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Welshman Ncube, Tendai Biti in futile endeavour

02 Mar 2015 at 09:12hrs | Views
Yesterday, Zimbabwe witnessed the launch of what should certainly become yet another futile opposition adventure.

MDC and MDC Renewal launched an alliance, United Movement for Democratic Change at Stanley Square in Bulawayo. Tendai Biti, the former MDC-T secretary general who left that formation a few months ago to form the MDC Renewal and Professor Welshman Ncube of the MDC came together with their structures at a rally in the city.

As we report elsewhere in this edition, Sekai Holland, Moses Mzila-Ndlovu, Goodrich Chimbaira, Samuel Sipepa Nkomo, David Coltart, Amen Mpofu, Edwin Mushoriwa and Priscilla Misihairabwi-Mushonga among other opposition politicians lined up at the square with a few hundred supporters to proclaim the formation of yet another opposition party.

We don't see this formation making any impact on our politics. It is a coalition of election losers with respect to the MDC side of it and a squad of bitter men who tried and failed to unseat their equally hopeless former leader, Morgan Tsvangirai.

But we must express our admiration to these opposition politicians for their undying perseverance even when it is clear that the era of opposition politics in the form we had between 2000 and 2013 is gone. We have a few reasons why we think that they are destined for failure.

MDC scored a fluke in the 2008 harmonised elections when it won 10 seats in the Lower House and 12 in the Senate.

Five years later, the party collapsed to lose all, its leader polling a measly 92,000 votes in the presidential election. The formation only has four MPs now thanks to proportional representation that seeks to ensure there are more women in parliament. Otherwise without a benevolent constitution, it would have been a total eclipse.

They were only lucky to benefit from the confusion that plagued Zanu-PF in 2008. When order was restored in July 2013, the electorate gave credit where it was due and shunned those that serve no purpose.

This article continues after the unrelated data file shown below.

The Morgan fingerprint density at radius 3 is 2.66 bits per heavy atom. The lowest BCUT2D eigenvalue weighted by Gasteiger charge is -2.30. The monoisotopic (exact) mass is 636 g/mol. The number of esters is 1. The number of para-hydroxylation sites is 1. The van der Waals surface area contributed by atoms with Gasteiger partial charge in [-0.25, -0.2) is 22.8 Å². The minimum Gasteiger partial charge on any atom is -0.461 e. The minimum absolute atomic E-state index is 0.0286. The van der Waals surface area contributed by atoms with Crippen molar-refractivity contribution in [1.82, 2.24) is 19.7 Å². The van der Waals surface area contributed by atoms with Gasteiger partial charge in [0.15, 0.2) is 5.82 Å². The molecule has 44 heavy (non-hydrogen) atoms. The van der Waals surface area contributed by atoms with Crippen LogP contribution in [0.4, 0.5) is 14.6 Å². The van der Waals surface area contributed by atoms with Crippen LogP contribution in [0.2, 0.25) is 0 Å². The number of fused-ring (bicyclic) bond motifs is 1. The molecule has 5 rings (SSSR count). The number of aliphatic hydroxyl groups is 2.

Biti's group has a few MPs, about 18. We recognise that they are only in parliament because they benefited from Tsvangirai, who comparatively has the most support in opposition ranks, but of course, is not strong enough to win a national election. We don't see the 18 or so MPs winning in their constituencies when competing under the UMDC in the forthcoming general election.

Harare East is unlikely to return Biti or Willias Madzimure in Kambuzuma, Bekithemba Nyathi in Mpopoma/Pelandaba, Albert Mhlanga in Pumula, Sipepa Nkomo in Lobengula or his wife, Roseline in Tsholotsho North.

There has been a clear pattern in local politics where the electorate tends to vote for candidates representing political parties they deem viable and good enough to win a national election; they vote for blocs and no one in between.

Also, we see structural defects in UMDC, which betray the challenge that Biti and Prof Ncube are facing in engendering consensus in their rank and file towards a united formation.

Already, Misihairabwi-Mushonga, as we noted earlier resigned, allegedly because she didn't tolerate the fact that Prof Ncube was supporting someone else for the secretary general's post when the UMDC structure is finally announced. Frank Chamunorwa, MDC national vice chairman also resigned last week because of his unhappiness over the structure of the planned party. Misihairabwi-Mushonga and Chamunorwa are reportedly members of a bigger group that is unhappy with the form that the coalition is likely to take.

In MDC Renewal, Elton Mangoma, who played a big role in the rebellion against Tsvangirai, is said to be fighting with Biti over the alliance as well.

Nothing represents the structural defects more than the co-leaderships announced yesterday.  Prof Ncube and Holland are the co-presidents, Biti and Moses Mzila-Ndlovu the co-secretaries general and Sipepa Nkomo and Chimbaira the co-national chairmen.

Another point worth noting which should militate against the success of the UMDC is the drying up of foreign funding for opposition parties and their regime change non-governmental organisations.

MDC-T is now a destitute party, whose leader, according to reports from the private press that is embedded in MDC-T, struggles to get money to buy airtime or mow the yard of his home in Harare.  This is happening as the US is investigating the apparent abuse of $850 million it channelled to MDC-T and the regime change lobby since 2008.

Having invested all that money into a lost cause, much of it abused, the US is likely to follow Europe in reconsidering their sponsorship of local opposition parties.

Without foreign money, UMDC, MDC-T and other opposition parties cannot mount an election campaign.

Source - chronicle
All articles and letters published on Bulawayo24 have been independently written by members of Bulawayo24's community. The views of users published on Bulawayo24 are therefore their own and do not necessarily represent the views of Bulawayo24. Bulawayo24 editors also reserve the right to edit or delete any and all comments received.

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